© 2020 Gregory F. Augustine Pierce
This blog is an attempt to convince community leaders and organizers that writing can be another tool in their power toolbox. It offers examples and suggestions on how to write both artfully and effectively. I have been a publisher for over thirty years and a community leader and organizer for almost fifty years, so the combination of these two topics is a natural for me, as in this piece.
The idea that change usually comes incrementally, over a long period of time, as people build their own organizations that can then address the root causes of social problems (“root” being the very definition of the word radical) is newly relevant during the triple-headed crisis we are going through in the world today. The Industrial Areas Foundation (IAF), with which I have been connected for over 50 years, has certainly been a proponent of this approach. We try to break “problems” down into “issues” that we can “do something about” with the “power that we have” or “the power they think we have.”
Why do we take this approach? I believe we have to think about and discuss this now, before the pandemic is over, before the election of 2020 is decided, before we try to address the problems of racism and racial inequality, before we tackle the problems of a failed economy. Before we return to “normal,” that is: There will be a new “normal,” and we need to prepare our response to it.
As a starting place, I have been thinking about what has made the IAF approach unique and compelling over at least the eighty years of its existence since its formation by Alinsky in 1940. I have been helped in this by my current role in trying to get IAF leaders and organizers to write about their experiences. This fall, my publishing house, ACTA Publications, will publish two books. The first is Lessons Learned: Stories from a Lifetime in Organizing by Arnie Graf, one of the most authentic practitioners and teachers of the universal principles of the IAF; the second is Reveille for a New Generation: Organizers and Leaders Reflect on Power, which is my compilation of some 45 essays by predecessors of the IAF, founders of the IAF, and new leaders and organizers of the present-day IAF.
Here is what I understand about the “IAF” approach to organizing: It is built on these five “pillars” or “universal principles”:
1. To be effective over the long haul, IAF organizations must be non-partisan. Not “non-political,” but not beholden in any way to elected officials or political parties, including taking their money or endorsing their candidates.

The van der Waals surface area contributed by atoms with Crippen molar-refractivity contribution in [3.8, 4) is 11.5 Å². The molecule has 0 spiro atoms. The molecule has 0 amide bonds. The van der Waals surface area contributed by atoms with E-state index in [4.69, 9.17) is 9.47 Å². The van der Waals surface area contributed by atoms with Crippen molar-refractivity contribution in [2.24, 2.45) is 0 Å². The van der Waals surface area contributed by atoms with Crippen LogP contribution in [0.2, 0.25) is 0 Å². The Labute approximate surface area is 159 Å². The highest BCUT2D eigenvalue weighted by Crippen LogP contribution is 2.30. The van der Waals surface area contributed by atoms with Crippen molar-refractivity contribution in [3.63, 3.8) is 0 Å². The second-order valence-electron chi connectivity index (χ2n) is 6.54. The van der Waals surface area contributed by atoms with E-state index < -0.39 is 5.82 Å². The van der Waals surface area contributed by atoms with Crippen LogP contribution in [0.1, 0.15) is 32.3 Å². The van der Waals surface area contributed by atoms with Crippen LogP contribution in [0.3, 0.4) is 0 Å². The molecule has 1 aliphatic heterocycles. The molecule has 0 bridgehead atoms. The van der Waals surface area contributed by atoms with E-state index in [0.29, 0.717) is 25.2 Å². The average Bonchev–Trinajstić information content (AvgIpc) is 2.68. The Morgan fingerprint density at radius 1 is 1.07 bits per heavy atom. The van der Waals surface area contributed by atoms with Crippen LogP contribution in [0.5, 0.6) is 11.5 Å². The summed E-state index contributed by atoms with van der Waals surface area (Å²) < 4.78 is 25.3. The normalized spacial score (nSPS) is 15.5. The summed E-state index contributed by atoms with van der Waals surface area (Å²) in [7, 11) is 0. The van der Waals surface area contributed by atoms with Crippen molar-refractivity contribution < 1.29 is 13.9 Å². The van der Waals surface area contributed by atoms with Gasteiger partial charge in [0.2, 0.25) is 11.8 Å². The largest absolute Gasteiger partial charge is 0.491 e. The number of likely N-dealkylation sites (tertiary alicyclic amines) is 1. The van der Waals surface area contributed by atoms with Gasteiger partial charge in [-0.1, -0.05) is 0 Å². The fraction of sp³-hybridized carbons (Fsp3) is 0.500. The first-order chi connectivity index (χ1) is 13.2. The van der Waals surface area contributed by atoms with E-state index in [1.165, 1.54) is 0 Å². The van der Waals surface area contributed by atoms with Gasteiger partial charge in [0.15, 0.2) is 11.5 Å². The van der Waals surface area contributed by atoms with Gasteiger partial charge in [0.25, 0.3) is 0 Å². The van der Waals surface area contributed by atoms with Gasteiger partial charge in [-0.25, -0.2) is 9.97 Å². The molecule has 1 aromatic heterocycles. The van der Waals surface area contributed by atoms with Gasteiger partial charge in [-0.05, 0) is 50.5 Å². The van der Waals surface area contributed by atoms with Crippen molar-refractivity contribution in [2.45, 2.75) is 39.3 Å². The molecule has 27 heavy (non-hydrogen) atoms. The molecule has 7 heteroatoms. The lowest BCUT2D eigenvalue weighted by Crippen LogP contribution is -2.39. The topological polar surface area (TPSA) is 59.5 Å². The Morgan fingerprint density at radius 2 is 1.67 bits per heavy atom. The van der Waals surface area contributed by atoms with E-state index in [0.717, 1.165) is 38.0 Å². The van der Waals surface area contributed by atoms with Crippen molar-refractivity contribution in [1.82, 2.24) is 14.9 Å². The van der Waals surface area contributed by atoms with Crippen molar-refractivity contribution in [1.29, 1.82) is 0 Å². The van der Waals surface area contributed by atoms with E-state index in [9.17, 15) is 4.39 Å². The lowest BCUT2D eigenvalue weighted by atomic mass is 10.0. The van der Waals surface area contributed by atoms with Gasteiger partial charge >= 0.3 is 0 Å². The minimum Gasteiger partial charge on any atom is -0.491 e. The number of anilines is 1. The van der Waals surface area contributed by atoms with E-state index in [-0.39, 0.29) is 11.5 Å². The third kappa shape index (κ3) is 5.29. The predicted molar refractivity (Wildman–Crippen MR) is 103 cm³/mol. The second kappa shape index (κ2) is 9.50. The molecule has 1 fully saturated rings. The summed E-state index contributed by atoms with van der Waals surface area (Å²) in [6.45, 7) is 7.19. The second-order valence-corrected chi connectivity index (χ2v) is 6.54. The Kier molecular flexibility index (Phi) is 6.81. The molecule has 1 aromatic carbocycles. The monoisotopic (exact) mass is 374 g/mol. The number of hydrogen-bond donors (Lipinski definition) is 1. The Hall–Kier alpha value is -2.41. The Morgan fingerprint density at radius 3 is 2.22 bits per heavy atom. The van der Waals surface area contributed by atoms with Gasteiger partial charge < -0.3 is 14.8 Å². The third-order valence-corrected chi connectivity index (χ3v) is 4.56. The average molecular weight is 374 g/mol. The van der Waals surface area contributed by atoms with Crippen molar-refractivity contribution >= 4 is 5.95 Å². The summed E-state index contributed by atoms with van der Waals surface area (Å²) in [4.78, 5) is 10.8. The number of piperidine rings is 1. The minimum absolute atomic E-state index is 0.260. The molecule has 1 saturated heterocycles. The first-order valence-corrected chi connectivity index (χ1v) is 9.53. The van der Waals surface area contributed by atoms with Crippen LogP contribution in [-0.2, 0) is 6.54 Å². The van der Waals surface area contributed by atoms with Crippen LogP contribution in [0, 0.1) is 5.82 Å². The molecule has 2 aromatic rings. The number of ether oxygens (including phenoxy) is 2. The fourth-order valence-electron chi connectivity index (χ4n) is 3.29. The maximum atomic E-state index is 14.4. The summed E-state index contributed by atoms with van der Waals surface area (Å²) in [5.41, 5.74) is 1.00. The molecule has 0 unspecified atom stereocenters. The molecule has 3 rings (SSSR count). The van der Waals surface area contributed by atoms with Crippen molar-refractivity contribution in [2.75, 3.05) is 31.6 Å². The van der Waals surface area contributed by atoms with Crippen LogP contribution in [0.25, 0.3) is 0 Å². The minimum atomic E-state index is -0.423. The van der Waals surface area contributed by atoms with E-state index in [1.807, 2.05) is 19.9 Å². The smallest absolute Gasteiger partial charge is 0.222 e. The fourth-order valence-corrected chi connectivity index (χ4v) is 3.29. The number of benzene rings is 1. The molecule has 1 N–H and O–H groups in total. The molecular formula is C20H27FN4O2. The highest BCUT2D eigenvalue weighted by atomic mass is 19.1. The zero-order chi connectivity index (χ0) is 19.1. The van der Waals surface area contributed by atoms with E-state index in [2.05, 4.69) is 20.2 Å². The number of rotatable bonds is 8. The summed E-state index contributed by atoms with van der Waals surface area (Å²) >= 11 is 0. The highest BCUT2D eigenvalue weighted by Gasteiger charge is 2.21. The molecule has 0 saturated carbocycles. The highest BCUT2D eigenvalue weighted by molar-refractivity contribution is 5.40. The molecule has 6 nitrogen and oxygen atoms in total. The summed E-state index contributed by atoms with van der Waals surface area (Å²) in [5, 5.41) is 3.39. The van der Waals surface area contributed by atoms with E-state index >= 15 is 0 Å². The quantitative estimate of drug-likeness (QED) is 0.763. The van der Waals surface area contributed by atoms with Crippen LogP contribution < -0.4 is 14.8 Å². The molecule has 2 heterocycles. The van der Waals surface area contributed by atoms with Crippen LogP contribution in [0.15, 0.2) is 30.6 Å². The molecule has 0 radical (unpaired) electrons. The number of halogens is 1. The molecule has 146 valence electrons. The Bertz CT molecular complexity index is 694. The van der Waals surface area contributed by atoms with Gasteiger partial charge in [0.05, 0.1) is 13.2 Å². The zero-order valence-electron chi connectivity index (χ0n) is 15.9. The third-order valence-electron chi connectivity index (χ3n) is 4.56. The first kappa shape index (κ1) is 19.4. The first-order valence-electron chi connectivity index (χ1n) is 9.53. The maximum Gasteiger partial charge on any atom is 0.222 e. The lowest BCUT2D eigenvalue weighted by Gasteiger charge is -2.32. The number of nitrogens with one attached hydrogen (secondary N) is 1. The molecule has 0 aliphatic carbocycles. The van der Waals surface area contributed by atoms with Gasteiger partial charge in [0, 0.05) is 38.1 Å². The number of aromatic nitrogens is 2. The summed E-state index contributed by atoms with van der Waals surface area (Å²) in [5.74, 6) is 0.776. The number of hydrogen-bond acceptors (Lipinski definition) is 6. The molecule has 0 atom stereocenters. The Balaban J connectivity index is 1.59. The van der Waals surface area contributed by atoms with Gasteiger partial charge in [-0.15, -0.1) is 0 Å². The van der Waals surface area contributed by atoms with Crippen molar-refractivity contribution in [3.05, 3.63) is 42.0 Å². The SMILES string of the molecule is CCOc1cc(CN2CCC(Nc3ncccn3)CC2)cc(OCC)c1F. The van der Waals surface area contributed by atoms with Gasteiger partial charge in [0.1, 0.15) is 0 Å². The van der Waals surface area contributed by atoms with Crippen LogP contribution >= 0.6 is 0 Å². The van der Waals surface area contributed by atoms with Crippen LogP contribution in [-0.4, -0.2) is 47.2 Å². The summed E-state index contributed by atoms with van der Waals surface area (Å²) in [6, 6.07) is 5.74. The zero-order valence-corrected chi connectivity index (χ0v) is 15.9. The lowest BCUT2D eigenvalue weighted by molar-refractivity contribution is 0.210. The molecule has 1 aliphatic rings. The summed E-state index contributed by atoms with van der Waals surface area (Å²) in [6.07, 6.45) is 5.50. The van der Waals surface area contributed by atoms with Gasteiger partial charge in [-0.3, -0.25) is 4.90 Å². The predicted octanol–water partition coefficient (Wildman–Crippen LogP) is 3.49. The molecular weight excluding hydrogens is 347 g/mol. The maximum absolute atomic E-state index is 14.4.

2. To be effective in the long haul, IAF organizations must be diverse in as many ways as humanly possible in each situation: by race, ethnicity, faith and philosophy, political persuasion, economic circumstances, education levels, gender identity, sexual orientation, geography, etc. This diversity must be real not token, non-negotiable, and absolutely non-exclusionary.
3. To be effective over the long haul, IAF organizations must be either made up of “people’s institutions” (defined as institutions that the people who are members have—or should have—control over) or be new people’s institutions that are organized with all the elements of other people’s institutions (i.e., organized people and organized money) such as labor unions, not-for-profit service providers, ethnic and civil rights organizations.
4. To be effective over the long haul, IAF organizations must be based on “relational” power rather than “dominant” power. This kind of power is developed through the IAF practice of one-to-one and small-group relational meetings. “We build relationships now so we will have them when we need them,” is the IAF mantra.
5. To be effective over the long haul, IAF organizations must follow the “Iron Rule”: Never do for people what they can do for themselves. Thus, IAF organizations are based on a long tradition of leadership training and development, reflection and mentoring, reading and power analysis, and action and evaluation.
This blog is meant to get this conversation started as we all hit the ground running on November 4, 2020, and beyond. Do any of these five pillars or universal principles of the IAF approach to organizing need to be changed or tweaked? As we recruit new member institutions or build new affiliates, as we look for and develop new leaders and organizers, as we get into new and effective action on a wide range of issues, as we think regionally and nationally as well as locally, as we confront our own weaknesses and failings, are these the universal principles we need to restate and recommit to? Are there any other pillars that need to be added?
If you are interested in joining this dialogue, please send me a response of about 1000 words (the length of this piece). I ask only that you focus your comments on this question: What makes the IAF approach to organizing described above unique and compelling to you? Be specific. Give examples. Tell stories.
Greg Pierce is the supervisor of the Illinois affiliates of the Industrial Areas Foundation, with which he has been connected as an organizer, leader, and mentor for fifty years. He is the compiler and editor of Reveille for a New Generation, the developer and facilitator of the workshop “Persuasive Writing for Community Leaders and Organizers,” and the publisher of a series of reflections on organizing published by ACTA Publications, www.actapublications.com. He can be reached at firstname.lastname@example.org or 773-590-3801.